“A form of prayer of the dispossessed,” wrote one reviewer. A funny but “vicious attack on the ethos of Big Business and the price that it exacts upon the human soul,” explained another. “Tedious and static…” to some critics. “Authentically fragmented dialogue,” remarked another. Or, this from one: “…hard meaning and veiled threats from the frenzied banter of a trio of articulate burglars.” And this from another: “If the play finally achieves eloquence it is through the inarticulate.”

Well, which is it fellas? Articulate, or inarticulate?

And there was this opinion,with which I fully agreed: “No ideas or statements are ever completed, conversation is chiefly carried on in a series of muddled or explosive ejaculations. One often doubts whether the characters themselves know what they want to say. Hardly anything is fulfilled.”

At this site, which reports that most early critics were “enthusiastic,” there are also references to those who weren’t: “a poor excuse for a play”,  said one; “too superficial to waste time upon,” said another.

And then there is the explanation direct from Mamet’s mouth, issued, perhaps, as a result of the large number of confused critics bobbing about in the play’s wake: It’s a play, said Mamet, “about an essential part of American consciousness, which is the ability to suspend an ethical sense and adopt in its stead a popular accepted mythology and use that to assuage your conscience like everyone else is doing.” OK, David, if you say so. But I’m always suspicious when people have to explain their jokes, or plays.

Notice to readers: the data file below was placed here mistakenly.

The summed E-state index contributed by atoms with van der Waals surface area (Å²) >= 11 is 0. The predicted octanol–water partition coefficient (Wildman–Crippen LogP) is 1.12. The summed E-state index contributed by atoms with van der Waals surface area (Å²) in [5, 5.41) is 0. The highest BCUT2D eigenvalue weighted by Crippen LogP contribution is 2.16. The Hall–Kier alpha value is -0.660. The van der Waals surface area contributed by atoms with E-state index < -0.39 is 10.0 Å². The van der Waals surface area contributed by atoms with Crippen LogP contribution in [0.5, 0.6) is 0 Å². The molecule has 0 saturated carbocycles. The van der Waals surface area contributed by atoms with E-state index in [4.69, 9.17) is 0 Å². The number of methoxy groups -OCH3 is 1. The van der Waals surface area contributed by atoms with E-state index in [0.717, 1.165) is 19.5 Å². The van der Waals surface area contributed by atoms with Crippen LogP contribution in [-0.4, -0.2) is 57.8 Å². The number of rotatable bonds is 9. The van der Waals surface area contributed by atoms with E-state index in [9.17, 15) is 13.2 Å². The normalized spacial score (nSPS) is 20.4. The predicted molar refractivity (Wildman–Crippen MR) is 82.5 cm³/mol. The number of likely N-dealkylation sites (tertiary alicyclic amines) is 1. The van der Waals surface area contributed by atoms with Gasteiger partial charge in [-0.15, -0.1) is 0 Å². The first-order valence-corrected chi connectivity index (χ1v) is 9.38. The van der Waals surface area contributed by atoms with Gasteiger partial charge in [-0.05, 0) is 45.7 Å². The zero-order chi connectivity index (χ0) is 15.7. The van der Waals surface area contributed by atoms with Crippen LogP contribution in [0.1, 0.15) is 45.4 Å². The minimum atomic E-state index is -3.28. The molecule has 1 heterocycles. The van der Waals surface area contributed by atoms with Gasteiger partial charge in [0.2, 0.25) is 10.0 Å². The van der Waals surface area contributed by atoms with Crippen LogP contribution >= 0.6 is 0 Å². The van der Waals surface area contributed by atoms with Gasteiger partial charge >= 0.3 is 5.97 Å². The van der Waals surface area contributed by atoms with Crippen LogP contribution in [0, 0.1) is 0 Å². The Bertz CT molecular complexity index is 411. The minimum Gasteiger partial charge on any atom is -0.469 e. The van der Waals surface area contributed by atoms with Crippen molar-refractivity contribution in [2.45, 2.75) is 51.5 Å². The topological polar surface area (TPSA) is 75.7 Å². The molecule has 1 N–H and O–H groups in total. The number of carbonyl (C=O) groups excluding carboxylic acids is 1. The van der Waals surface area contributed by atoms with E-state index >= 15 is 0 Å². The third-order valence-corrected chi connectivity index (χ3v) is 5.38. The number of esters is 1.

Anyway, what we’ve got here is a critical vision of a tedious, static, prayerful, profane attack of articulate (or inarticulate) fragmented dialogue from possibly clueless characters, adding up to an unfulfilled, incomplete, superficial message about American consciousness, ethics and mythology, all wrapped up in in muddled language having to do with a third-rate burglary that didn’t happen.

This would not go over well on the book jacket.

Confused, I decided to Phone a Friend, none other than the Fount of All Things Cultured, the sage of Jaconita, Hungry Gerald Freeman (whose blog, Hungry Gerald, should be included in your regular reading diet).

“One of Mamet’s best,” said Gerald after my mention of the play.

I said I didn’t get it.

“How was the acting?” he asked.

“Adequate,” said I.

“It’s a great play,” he said, “but it depends heavily on superb acting and superb directing. Without that, it can fail.”

I do not go to plays in Santa Fe expecting to encounter “superb” performances. The City Different, for all of its charm, is a long, long way off Broadway, and even there, “superb” performances are few and far between.  I go expecting maybe a few laughs, or a scary moment, or a thought-provoking dialogue. I go expecting a story. I expect it to be well, if not superbly, told. I expect to be able to take something home with me.

Last Saturday, the only thing I took home was a hunk of uneaten meatloaf in a doggie box from the Zia Cafe. At least I had the makings for a good – not superb — meatloaf sandwich.

& Thinking about “superb” performances. The last time I saw a superb acting performance was back in the 90s, when O.J. Simpson struggled so mightily to pull on a glove that supposedly didn’t fit.

& With the real American buffaloes, I’m outta here.